Member of Knesset Simcha Rothman, one of the key figures behind the government’s judicial reform initiative, was continuously interrupted by hecklers during a panel discussion at the Jewish Federations of North America’s General Assembly in Tel Aviv on Monday.
Although the panel discussion at the Expo Tel Aviv convention center was not on judicial reform but rather on issues related to the Law of Return, protesters, many identifying with Achim L’Neshek (“Brothers in Arms”), an extremist group made up of IDF reservists, chanted slogans as Rothman, who is chairman of the Knesset Constitution, Law and Justice Committee, tried to speak.
“From the get-go, from the first word, people were standing up in the crowd, and it was an onslaught from beginning to end,” an audience member who preferred to remain anonymous told JNS.
“People were shouting things that weren’t of any substance, just to disrupt. They were shouting ‘Busha’—Shame. Liar—‘Shakran.’ To his credit, Avi Mayer, the moderator, editor of The Jerusalem Post, did try to quiet the crowd and tell them we’re trying to have a respectful discussion. That lasted merely a matter of seconds. It did not work.
“There was a real failure of security because they would take a protester out and then I’d see him return. The same protester would come back two or three times and continue disrupting,” said the audience member.
“It was terrible,” a second audience member concurred. “I wanted to hear what he had to say. It’s not about whether you agree with him or not. He should be allowed to speak.”
Rothman’s aide told JNS, “They shout ‘Democracy’ but they silence everyone who doesn’t think like them.”
Before the panel discussion, Achim L’Neshek activists interrupted an interview between Rothman and JNS. They surrounded Rothman and shouted at him. One placed a ballcap with the Achim L’Neshek logo on the Knesset member’s head. He kept his cool despite the provocations.
“Thou shall not speak”
Rothman told JNS, “The real motto of the left is ‘Thou shall not speak.’ ”
On the panel with Rothman were Professor Yohanan Plesner, president of the left-wing Israel Democracy Institute and a former member MK; and Alex Rif, CEO of the One Million Lobby, which advocates for Russian-speaking Israelis, discussing the definition of Jewish identity and the “grandchild clause” in the Law of Return.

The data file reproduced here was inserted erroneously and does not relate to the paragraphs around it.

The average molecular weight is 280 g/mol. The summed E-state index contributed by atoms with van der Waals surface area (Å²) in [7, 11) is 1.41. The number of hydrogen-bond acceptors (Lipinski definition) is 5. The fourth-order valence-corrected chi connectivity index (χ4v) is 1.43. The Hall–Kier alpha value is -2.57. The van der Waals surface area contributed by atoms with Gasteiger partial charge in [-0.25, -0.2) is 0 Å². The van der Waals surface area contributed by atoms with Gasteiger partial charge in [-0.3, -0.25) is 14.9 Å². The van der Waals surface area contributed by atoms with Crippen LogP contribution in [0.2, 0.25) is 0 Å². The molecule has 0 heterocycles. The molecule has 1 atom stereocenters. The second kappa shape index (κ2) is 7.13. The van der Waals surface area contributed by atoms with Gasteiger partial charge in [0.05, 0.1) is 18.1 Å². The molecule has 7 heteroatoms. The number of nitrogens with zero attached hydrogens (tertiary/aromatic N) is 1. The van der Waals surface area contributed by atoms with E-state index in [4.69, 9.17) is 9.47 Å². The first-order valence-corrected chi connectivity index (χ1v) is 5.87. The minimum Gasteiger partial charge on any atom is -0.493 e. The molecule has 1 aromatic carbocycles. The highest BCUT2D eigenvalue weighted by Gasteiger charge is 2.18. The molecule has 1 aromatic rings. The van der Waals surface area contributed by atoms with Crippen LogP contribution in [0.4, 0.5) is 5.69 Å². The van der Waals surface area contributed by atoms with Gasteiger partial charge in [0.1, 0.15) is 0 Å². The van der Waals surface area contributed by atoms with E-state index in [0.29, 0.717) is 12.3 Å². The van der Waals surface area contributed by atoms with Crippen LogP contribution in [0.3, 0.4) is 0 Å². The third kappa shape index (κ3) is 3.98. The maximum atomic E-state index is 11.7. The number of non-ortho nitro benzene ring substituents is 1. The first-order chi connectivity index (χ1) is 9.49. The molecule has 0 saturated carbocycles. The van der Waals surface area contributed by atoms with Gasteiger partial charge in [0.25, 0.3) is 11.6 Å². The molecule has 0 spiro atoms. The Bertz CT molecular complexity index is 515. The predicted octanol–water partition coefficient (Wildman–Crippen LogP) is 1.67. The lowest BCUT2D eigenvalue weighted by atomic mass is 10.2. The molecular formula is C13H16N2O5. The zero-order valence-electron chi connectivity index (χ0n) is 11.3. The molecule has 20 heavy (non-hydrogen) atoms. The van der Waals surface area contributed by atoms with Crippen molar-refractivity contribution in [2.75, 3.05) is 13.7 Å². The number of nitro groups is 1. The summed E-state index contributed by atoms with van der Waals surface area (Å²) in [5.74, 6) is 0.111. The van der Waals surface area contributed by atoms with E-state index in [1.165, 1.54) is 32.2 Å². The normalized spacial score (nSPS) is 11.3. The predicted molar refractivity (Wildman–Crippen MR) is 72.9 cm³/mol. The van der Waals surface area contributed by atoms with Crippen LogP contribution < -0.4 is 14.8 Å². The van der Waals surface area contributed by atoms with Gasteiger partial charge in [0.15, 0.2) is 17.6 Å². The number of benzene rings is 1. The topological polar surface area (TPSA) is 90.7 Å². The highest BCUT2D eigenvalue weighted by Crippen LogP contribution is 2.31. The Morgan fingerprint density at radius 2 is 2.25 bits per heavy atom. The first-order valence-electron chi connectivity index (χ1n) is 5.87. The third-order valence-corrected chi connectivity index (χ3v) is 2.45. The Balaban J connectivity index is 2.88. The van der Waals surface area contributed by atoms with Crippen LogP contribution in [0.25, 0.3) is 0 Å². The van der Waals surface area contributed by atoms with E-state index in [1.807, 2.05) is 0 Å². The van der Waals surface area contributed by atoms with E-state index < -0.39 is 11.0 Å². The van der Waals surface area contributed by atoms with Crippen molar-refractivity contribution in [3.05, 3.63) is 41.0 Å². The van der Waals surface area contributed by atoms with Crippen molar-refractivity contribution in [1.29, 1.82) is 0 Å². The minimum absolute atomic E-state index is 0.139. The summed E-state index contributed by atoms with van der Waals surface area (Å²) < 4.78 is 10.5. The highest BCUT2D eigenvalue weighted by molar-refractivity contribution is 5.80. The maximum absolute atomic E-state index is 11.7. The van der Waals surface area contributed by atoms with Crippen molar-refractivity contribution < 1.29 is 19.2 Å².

Rothman said that there are those who are trying to create a division between Israel and the Diaspora, and that eliminating the grandchild clause would in no way affect aliyah from the U.S. Unlike what some claim, the grandchild clause was never an integral part of the Law of Return and was added to it in the ’70s after a controversial court decision on the subject, he said.
In response to the effort to stop him from speaking, Rothman said: “Protests and demonstrations are the bedrock of democracy but their purpose is to express the voices of those who are not heard, not to silence the voices of the majority of Israeli voters, represented by 64 seats in the Knesset.
“Amending the Law of Return has a symbolic significance and might create tension with the Jewish Diaspora. However, this tension can be solved by way of dialogue, which is why I came to speak at the event today,” Rothman said.
Achim L’Neshek has carried out similar actions in the past. In March, the group barricaded with sandbags and barbed wire the offices of the Kohelet Policy Forum, a Jerusalem-based think tank that supports judicial reform. And in February, its activists attempted to block Rothman from leaving his home in Pnei Kedem.
The Prime Minister’s Office told Ynet that “scheduling issues and preparations for Memorial Day and Independence Day ceremonies” were the reason for the cancelation, and not the planned protests.
The JFNA last week issued a statement explaining why it had decided not to boycott the prime minister as demanded by obscure and unnamed groups.
It also expressed support for individuals to protest at the conference.
“We have also been awed by the powerful statement Israel’s citizens have made exercising their democratic right to protest. Given the immense importance of this debate and its implications for Jews all around the world, we understand that some will choose to exercise that right at the General Assembly. We will do everything we can to ensure that our attendees and security professionals respect these protesters, and expect that any protesters will respect our participants by demonstrating in a way that does not disrupt their ability to attend the event, participate, or listen to the speakers,” said the organization.
The JFNA has not issued a formal response to the harassment of Rothman at its event.